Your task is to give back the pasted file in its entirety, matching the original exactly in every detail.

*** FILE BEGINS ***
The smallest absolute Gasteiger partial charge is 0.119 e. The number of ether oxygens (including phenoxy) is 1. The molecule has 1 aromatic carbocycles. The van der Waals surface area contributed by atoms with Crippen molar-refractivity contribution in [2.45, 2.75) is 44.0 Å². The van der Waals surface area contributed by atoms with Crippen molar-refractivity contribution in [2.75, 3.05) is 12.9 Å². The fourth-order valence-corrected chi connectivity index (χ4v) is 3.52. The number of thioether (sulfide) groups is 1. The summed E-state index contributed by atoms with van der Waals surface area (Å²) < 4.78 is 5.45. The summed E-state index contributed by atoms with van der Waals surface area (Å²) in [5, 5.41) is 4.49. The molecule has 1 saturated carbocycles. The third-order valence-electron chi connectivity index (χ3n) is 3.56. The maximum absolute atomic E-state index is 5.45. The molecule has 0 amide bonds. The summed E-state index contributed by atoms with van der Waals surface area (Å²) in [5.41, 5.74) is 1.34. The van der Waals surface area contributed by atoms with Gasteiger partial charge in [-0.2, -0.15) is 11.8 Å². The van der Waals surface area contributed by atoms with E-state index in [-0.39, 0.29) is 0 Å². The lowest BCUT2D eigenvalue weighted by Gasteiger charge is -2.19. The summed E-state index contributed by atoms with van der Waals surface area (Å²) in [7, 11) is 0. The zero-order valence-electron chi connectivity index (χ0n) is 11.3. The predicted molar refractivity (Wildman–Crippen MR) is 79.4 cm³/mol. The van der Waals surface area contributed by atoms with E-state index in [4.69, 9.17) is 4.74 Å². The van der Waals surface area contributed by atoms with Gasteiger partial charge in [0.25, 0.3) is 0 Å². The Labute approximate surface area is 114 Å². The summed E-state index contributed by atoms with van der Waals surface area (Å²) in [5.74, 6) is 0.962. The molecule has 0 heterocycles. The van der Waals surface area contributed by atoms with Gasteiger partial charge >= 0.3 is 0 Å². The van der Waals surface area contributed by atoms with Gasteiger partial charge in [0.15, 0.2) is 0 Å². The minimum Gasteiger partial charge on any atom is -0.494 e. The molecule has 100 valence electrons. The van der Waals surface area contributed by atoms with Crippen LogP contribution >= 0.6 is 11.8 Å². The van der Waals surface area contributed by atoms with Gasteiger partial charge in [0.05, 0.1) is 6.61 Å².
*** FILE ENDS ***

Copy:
The smallest absolute Gasteiger partial charge is 0.119 e. The number of ether oxygens (including phenoxy) is 1. The molecule has 1 aromatic carbocycles. The van der Waals surface area contributed by atoms with Crippen molar-refractivity contribution in [2.45, 2.75) is 44.0 Å². The van der Waals surface area contributed by atoms with Crippen molar-refractivity contribution in [2.75, 3.05) is 12.9 Å². The fourth-order valence-corrected chi connectivity index (χ4v) is 3.52. The number of thioether (sulfide) groups is 1. The summed E-state index contributed by atoms with van der Waals surface area (Å²) < 4.78 is 5.45. The summed E-state index contributed by atoms with van der Waals surface area (Å²) in [5, 5.41) is 4.49. The molecule has 1 saturated carbocycles. The third-order valence-electron chi connectivity index (χ3n) is 3.56. The maximum absolute atomic E-state index is 5.45. The molecule has 0 amide bonds. The summed E-state index contributed by atoms with van der Waals surface area (Å²) in [5.41, 5.74) is 1.34. The van der Waals surface area contributed by atoms with Gasteiger partial charge in [-0.2, -0.15) is 11.8 Å². The van der Waals surface area contributed by atoms with E-state index in [-0.39, 0.29) is 0 Å². The lowest BCUT2D eigenvalue weighted by Gasteiger charge is -2.19. The summed E-state index contributed by atoms with van der Waals surface area (Å²) in [7, 11) is 0. The zero-order valence-electron chi connectivity index (χ0n) is 11.3. The predicted molar refractivity (Wildman–Crippen MR) is 79.4 cm³/mol. The van der Waals surface area contributed by atoms with E-state index in [4.69, 9.17) is 4.74 Å². The van der Waals surface area contributed by atoms with Gasteiger partial charge in [0.25, 0.3) is 0 Å². The Labute approximate surface area is 114 Å². The summed E-state index contributed by atoms with van der Waals surface area (Å²) in [5.74, 6) is 0.962. The molecule has 0 heterocycles. The van der Waals surface area contributed by atoms with Gasteiger partial charge >= 0.3 is 0 Å². The van der Waals surface area contributed by atoms with Gasteiger partial charge in [0.15, 0.2) is 0 Å². The minimum Gasteiger partial charge on any atom is -0.494 e. The molecule has 100 valence electrons. The van der Waals surface area contributed by atoms with Crippen LogP contribution >= 0.6 is 11.8 Å². The van der Waals surface area contributed by atoms with Gasteiger partial charge in [0.05, 0.1) is 6.61 Å².